*doesn't think it deserves nearly the hype it's gotten*

And in terms of the plot? Yeah, no. I mean yeah, it's FERNGULLY IN SPACE and all, but to me it's really less "anti-imperialist and against American intrusion in the ME" and more "overused white guilt plot". This article phrased it better than I ever could: http://io9.com/5422666/when-will-white-people-stop-making-movies-like-avatar .

I'd rather spend my money fawning over Princess and the Frog because seriously? that movie DESERVES IT. The animation is absolutely gorgeous, the story is told wonderfully, and the characters? ohhh my heart, this movie makes my life more than just a little. I wish it had come out when I was a kid - it has an absolutely fantastic message and plot/character development that disney films have never reached before, and that most films never quite obtain.

*goes off and geeks out some more*

-Jackie

Gregory said...

Henry,
I don't understand much of what you said in your first post above. Even after re-reading it, I don't really get it.

I'll reiterate that I don't think our recent interventions are actually imperialistic.

And I'll add that whether something is pleasing to Nicaraguans is not a great test of the quality of a policy of the US government, imho. It seems to me that US policy tends to be unpopular throughout much of the world when it's good and when it's bad. So, popularity seems to be basically uncorrelated with goodness, and so it's not really much of a test of goodness, I would think.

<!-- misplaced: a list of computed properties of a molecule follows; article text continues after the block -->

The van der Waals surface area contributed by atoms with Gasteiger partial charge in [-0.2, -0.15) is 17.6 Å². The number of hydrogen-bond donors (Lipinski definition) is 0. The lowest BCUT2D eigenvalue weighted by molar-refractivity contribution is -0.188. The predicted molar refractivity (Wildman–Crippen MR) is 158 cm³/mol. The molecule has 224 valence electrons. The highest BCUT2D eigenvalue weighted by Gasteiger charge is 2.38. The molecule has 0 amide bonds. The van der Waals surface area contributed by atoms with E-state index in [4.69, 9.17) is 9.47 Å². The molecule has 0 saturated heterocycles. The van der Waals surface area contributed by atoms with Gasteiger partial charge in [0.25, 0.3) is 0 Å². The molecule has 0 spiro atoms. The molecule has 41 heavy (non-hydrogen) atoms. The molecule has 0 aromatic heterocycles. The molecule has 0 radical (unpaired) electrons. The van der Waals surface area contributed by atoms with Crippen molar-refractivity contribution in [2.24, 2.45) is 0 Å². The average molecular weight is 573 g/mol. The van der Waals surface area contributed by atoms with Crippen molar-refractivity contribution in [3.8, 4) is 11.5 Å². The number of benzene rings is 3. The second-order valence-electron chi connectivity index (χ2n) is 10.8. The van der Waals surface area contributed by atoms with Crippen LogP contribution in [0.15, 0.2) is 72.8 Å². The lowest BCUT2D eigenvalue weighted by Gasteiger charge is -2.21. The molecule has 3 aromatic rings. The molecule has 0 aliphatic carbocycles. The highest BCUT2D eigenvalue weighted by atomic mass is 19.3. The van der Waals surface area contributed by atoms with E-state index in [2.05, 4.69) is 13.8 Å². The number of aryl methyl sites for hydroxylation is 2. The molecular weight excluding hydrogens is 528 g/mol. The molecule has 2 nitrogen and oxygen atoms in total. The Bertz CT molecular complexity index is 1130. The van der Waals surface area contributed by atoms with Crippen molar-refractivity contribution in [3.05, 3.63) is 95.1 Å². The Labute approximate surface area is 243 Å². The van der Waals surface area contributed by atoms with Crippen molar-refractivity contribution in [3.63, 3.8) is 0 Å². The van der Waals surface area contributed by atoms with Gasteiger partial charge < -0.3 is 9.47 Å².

Lastly, your post seemed to be largely political, and so I made a political response to it.

-G

Bill said...

Read this, Henry. It's hilarious.

http://www.huffingtonpost.com/2010/01/04/avatar-pocahontas-in-spac_n_410538.html

ShamRockNRoll said...

I saw Avatar this weekend with a group of my friends and everyone thought it was really good, myself included. We saw it in 3D-IMAX so of course the visual experience was awesome. A couple of my friends who are more critical of movies, including myself, were careful not to call it "great" but it was a good and enjoyable film.

***SPOILER ALERT: nothing major, just discussing a couple lines of dialogue***

I heard a couple people rip it apart as far as the writing and story were concerned, but I think that criticism was overly harsh. I went into it with lowered expectations because of that, and didn't really have a problem with it, though there were one or two instances where I did wince ("we will fight terror with terror" I just thought was a misplaced line that was used to push the message of the film in a manner which was a bit too over the top. I heard a couple people in the theater grumble about the "shock and awe" reference, but I didn't have a problem with that.

As far as the criticism some have about it being a recycled story. Well, so what? Really. I mean every art form borrows and steals from work that came before it--especially in story telling. Certain themes ring true historically and in modern times, and I don't think the film should be criticized for it.